I've been thinking a lot about my running progress...well, more like focusing on the pain as I push through yet another grueling session. I still can't push myself further than about a mile before I start to think my knee is going to explode. But as of today, my lungs feel fine. It didn't take me as long to recover as it did two weeks ago. And that's awesome.
As I sat in a hurdler's stretch on my front lawn this morning, so happy that I managed to minimally limp on my run, the fifty-something guy down the street blew passed my house like he was going for Olympic Gold in the 100m dash. I picked my jaw up off the concrete. He lives, like, 2 miles away for goodness sake! I reigned in my death glare. He looked at me and waved. I waved back, very unenthused and still sweating bullets. Just before he passed my house he yelled, "Have a good day!" He wasn't even out of breath. You can't imagine the profanity that flew through my head.
I went from feeling like this...
...to feeling like this, in two seconds flat...
My good day was shot. The old dude was gone on his run for over an hour. I know because I watched out my window with a big ass bag of potato chips. He jet by the house on his way back, too. He still didn't look winded. I started wondering how it's possible that a guy like that is able to make me feel like I'm not even moving. I'm not going anywhere. I'll never get to that point--it's so far off the horizon for me right now. I can barely drag my feet around a mile loop!
I got to thinking...
I've felt this feeling before. I've been feeling it all week actually. And I'm not only talking about my pathetic runs that make me feel like I should invest in canes and walkers right now. I'm talking about my writing journey.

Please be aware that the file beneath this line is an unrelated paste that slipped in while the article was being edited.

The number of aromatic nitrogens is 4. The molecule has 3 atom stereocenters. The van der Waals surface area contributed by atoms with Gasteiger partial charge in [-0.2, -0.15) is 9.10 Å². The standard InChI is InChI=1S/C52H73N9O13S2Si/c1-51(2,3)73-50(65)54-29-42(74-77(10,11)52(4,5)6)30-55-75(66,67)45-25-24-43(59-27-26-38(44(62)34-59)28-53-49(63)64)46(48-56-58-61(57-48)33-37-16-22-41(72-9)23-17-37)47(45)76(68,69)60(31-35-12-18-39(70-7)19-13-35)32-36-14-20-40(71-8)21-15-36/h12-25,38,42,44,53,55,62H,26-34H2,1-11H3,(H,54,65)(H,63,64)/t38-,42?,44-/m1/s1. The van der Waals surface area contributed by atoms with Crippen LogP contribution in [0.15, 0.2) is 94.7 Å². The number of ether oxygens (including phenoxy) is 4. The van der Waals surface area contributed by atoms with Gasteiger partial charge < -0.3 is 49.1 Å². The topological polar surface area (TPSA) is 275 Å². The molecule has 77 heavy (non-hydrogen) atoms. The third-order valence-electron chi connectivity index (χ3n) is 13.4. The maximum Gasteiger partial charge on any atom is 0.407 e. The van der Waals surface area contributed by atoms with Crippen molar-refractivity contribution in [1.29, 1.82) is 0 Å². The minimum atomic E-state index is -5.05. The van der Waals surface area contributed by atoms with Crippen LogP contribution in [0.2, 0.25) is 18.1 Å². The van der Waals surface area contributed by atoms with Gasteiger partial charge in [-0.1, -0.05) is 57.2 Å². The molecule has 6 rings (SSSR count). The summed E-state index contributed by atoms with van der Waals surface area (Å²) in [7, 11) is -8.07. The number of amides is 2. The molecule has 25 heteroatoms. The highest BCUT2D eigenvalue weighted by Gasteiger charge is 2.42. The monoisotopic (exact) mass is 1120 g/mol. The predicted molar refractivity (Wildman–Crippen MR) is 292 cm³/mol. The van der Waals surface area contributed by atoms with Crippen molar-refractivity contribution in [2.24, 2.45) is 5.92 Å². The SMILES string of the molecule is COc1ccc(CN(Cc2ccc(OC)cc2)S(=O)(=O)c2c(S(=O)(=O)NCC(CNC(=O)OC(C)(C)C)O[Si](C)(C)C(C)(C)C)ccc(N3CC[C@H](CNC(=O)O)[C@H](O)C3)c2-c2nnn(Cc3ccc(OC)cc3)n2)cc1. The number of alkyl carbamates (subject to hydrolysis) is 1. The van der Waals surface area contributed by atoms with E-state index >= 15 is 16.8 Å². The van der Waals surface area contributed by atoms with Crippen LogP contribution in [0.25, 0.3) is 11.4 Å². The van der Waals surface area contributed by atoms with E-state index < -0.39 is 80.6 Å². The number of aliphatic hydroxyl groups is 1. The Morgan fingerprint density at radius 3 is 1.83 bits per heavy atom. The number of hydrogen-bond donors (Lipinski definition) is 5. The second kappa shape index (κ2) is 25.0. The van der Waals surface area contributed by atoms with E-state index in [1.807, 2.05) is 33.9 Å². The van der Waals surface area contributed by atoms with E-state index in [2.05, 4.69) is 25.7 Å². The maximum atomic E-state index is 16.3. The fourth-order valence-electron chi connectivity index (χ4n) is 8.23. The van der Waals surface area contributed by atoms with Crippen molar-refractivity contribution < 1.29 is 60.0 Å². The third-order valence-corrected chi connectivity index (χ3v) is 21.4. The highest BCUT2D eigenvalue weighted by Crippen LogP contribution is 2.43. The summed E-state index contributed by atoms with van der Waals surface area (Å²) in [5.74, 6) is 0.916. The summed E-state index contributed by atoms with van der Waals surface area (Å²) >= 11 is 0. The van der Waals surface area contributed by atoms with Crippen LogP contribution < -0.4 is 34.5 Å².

I got my first rejection from a New York editor yesterday. It hurt. Much more than I thought it would. I think I've got pretty tough skin for a writer. I take almost everything constructively. The rejection, although coming from a very nice person with very good intentions, didn't come off so nice. It was brief. Too brief to make me think I can make it in this industry.
I drowned my sorrows in my current read, Carnal Sin. I got to thinking that I'll never reach Allison Brennan's status. If an editor who KNOWS this business thinks it's not good enough, then maybe I'm far off base.
More than a mile off base.
It was after I took a day (or two) to have a mini-pity-party that I realized everyone has a different race to run. I don't know how long Brennan wrote before she was published or before she hit bestselling status. I don't know what kind of rejections she got or what they said. And I shouldn't care. Not one bit. I should be focused on my journey. Some people reach success faster with seemingly little strife (damn you all), and some have to work and fight and toil and bubble for their success, for every little inch.
I was hoping to be the former. Looks like I'm just gonna have to keep pushing around that mile loop until I can sprint it without my knee giving me so much as a wince. I don't know how long it will take me...but I don't know how long that old dude has been running either. Maybe his six or seven mile sprint is off base from what he thinks is "good". (In what universe, right?)
Likewise, I have to run my race with this uber-critical writing biz. I have to find an agent who believes in my work as much as I do--one that'll offer to run with me on this journey.
I don't know if this is going to fall on deaf ears, but if you've ever felt like you're racing to catch up in this business...like everyone seems to have it so much easier...or everyone is one step ahead...remember they're not. Everyone is running a different race with different motivations and different end goals.
Just run your race. Focus on your end goal instead of the success of those around you. I know I am. From here on out.*
*Except if I see old runner dude tomorrow I'm gonna have to bite down on my lip to keep from kicking dirt on his damned sweat-free shirt.